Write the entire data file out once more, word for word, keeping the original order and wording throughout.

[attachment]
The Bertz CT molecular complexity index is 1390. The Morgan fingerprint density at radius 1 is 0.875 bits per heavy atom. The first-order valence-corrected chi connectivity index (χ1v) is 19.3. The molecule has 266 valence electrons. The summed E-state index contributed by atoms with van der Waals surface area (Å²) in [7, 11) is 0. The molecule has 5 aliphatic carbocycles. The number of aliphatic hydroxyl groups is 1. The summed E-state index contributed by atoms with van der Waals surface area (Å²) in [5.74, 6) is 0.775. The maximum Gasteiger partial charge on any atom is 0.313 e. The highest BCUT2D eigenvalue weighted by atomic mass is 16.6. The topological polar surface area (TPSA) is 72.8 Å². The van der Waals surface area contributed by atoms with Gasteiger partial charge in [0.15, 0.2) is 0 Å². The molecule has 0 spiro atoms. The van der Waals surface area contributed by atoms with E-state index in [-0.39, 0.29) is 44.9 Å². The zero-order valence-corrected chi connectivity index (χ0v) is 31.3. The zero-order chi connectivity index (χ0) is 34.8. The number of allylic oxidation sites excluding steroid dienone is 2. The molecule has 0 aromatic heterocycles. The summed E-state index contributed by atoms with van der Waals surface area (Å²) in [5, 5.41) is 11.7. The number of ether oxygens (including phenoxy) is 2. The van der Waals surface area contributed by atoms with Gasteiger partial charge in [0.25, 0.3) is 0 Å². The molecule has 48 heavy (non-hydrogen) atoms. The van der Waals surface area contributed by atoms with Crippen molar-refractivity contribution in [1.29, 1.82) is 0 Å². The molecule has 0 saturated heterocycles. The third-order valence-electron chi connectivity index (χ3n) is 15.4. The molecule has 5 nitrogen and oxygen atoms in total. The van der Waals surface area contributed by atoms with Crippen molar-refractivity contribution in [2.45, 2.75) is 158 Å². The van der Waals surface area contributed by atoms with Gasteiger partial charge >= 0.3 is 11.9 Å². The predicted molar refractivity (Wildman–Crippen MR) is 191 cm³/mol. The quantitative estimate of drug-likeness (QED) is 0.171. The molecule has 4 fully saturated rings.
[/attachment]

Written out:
The Bertz CT molecular complexity index is 1390. The Morgan fingerprint density at radius 1 is 0.875 bits per heavy atom. The first-order valence-corrected chi connectivity index (χ1v) is 19.3. The molecule has 266 valence electrons. The summed E-state index contributed by atoms with van der Waals surface area (Å²) in [7, 11) is 0. The molecule has 5 aliphatic carbocycles. The number of aliphatic hydroxyl groups is 1. The summed E-state index contributed by atoms with van der Waals surface area (Å²) in [5.74, 6) is 0.775. The maximum Gasteiger partial charge on any atom is 0.313 e. The highest BCUT2D eigenvalue weighted by atomic mass is 16.6. The topological polar surface area (TPSA) is 72.8 Å². The van der Waals surface area contributed by atoms with Gasteiger partial charge in [0.15, 0.2) is 0 Å². The molecule has 0 spiro atoms. The van der Waals surface area contributed by atoms with E-state index in [-0.39, 0.29) is 44.9 Å². The zero-order valence-corrected chi connectivity index (χ0v) is 31.3. The zero-order chi connectivity index (χ0) is 34.8. The number of allylic oxidation sites excluding steroid dienone is 2. The molecule has 0 aromatic heterocycles. The summed E-state index contributed by atoms with van der Waals surface area (Å²) in [5, 5.41) is 11.7. The number of ether oxygens (including phenoxy) is 2. The van der Waals surface area contributed by atoms with Gasteiger partial charge in [0.25, 0.3) is 0 Å². The molecule has 48 heavy (non-hydrogen) atoms. The van der Waals surface area contributed by atoms with Crippen molar-refractivity contribution in [1.29, 1.82) is 0 Å². The molecule has 0 saturated heterocycles. The third-order valence-electron chi connectivity index (χ3n) is 15.4. The molecule has 5 nitrogen and oxygen atoms in total. The van der Waals surface area contributed by atoms with Crippen molar-refractivity contribution in [2.45, 2.75) is 158 Å². The van der Waals surface area contributed by atoms with Gasteiger partial charge >= 0.3 is 11.9 Å². The predicted molar refractivity (Wildman–Crippen MR) is 191 cm³/mol. The quantitative estimate of drug-likeness (QED) is 0.171. The molecule has 4 fully saturated rings.